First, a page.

The Ivory Ban
The 1980's was the peak of the ivory trade, making the time period a disastrous one for elephants. By 1989 the world recognized that elephants were in crisis and banned the commercial trade. The killing slowed, but apparently only temporarily. Since then there have been several attempts to weaken the ban. Wars spilled over into elephant habitats across Africa, and the trade in East Asia began to surge thanks to a burgeoning middle class. There is also a loophole: any ivory that was acquired before the 1989 ban is considered legal, but this is where it gets tricky, as poachers often try to disguise their ivory to make it appear as if aged in order to trick authorities.
There are, however, new methods being tested right now that could help combat poachers and test the legality of the ivory acquired. One new method that is currently being tested is called "bomb-curve 14C dating." Much like growth rings are measured to determine the age of a tree, an elephant's tusks also grows several rings over the length of its life, recording the composition of carbon in the atmosphere during the time the animal was alive and consuming plants that had absorbed atmospheric carbon during growth. With this method, experts should be able to determine the age of the ivory which should allow them to figure out whether or not the ivory was acquired legally or not. If the ivory appears to be more "modern" (meaning, it was probably acquired after 1989) then it most likely came from an illegal source.
Boots on the Ground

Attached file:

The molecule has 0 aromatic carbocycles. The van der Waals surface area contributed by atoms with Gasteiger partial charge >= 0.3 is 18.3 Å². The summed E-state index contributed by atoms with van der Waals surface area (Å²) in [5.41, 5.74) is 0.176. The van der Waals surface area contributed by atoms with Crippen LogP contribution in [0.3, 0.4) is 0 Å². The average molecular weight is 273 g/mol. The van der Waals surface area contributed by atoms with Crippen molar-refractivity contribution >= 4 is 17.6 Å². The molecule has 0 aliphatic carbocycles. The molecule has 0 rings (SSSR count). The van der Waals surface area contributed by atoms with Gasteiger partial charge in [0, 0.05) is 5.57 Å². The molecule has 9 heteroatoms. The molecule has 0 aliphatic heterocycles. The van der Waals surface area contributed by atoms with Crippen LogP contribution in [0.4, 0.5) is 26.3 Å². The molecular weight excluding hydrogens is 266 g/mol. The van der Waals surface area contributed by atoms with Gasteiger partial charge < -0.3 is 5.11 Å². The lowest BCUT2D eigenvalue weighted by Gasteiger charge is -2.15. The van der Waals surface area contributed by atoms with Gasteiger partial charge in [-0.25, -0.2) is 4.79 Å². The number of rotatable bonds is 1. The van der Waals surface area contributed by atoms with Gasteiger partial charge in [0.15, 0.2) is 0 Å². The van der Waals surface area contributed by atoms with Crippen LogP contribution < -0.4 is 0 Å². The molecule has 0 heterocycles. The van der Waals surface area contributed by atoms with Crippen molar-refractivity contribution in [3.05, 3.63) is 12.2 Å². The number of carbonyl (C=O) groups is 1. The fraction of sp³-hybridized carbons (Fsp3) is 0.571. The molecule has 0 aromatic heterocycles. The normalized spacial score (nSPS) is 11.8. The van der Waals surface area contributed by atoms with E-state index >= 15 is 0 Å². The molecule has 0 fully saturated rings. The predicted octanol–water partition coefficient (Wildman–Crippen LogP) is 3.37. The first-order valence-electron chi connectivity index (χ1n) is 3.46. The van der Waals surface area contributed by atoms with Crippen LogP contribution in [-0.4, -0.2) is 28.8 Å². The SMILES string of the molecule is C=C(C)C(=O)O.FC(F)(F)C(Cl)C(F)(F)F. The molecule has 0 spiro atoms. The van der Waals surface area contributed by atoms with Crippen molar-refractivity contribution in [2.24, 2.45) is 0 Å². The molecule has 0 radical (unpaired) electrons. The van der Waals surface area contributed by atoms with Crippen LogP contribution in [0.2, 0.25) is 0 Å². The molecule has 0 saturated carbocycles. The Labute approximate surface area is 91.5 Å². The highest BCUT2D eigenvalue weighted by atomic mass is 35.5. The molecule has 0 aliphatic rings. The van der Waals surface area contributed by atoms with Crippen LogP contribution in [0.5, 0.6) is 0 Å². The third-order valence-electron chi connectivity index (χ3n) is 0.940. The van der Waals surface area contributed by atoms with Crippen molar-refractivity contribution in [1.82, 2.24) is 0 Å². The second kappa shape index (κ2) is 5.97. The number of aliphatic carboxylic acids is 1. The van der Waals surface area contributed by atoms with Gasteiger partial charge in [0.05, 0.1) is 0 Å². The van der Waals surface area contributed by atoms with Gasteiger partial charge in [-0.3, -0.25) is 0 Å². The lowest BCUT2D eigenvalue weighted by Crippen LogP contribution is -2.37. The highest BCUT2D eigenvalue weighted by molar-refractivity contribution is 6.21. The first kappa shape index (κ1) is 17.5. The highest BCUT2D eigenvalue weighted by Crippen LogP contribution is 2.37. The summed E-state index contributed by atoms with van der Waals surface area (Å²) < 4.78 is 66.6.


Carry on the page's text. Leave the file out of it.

More often than not, however, it is the people working on the ground that stand between life and death, working to save these majestic, gentle giants. Rangers, who put their lives on the line every single day in order to protect elephants as well as other wildlife from poachers. These brave men and woman face daily trauma, often finding themselves placed in extreme life or death situations. They face the same sort of things that a person serving as a military soldier going into combat often faces. They not only have to routinely face death and torture at the hands of poachers, but they also face dangers from the animals they are fighting to protect, and all the while they are often underpaid and underfunded, without hardly any support.. They know the land, its people, and their hardships. putting their lives on the line on a daily basis to try and make sure that conservation efforts are actually working.
The moral of this story is simple: we need elephants. Elephants are beneficial to the planet in ways that we cannot even begin to imagine and they are capable of showing complex emotions and the holding of vast knowledge that is continuously passed down through the generations.
Only when we stop the buying can we stop the killing of these amazing creatures, because when the buying stops, the killing will to.
Asian Elephant Habitat Range
African Elephant Habitat Range
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How Can I Help?
Want to know what you can do to help save elephants and their habitat? Here are a few things:
1.) Don't buy ivory. For every piece of ivory that is out there, there is an elephant whose life was sacrificed to acquire it.
2.) Educate yourself! The Internet is a vast resource that can help you learn more about elephants and other animals. You can also head to your local AZA accredited zoo and speak with the experts there about conserving wildlife.
3.) Support conservation efforts! Conservation is essential to the survival of the elephant. There are many, but here are links to a few listed below:
-The David Sheldrick Wildlife Trust: http://www.sheldrickwildlifetrust.org/
-The Amboseli Elephant Research Project: https://www.elephanttrust.org/
-96 Elephants: http://www.96elephants.org
- Wildlife S.O.S.: http://www.wildlifesos.org
This content reflects the personal opinions of the author. It is accurate and true to the best of the author’s knowledge and should not be substituted for impartial fact or advice in legal, political, or personal matters.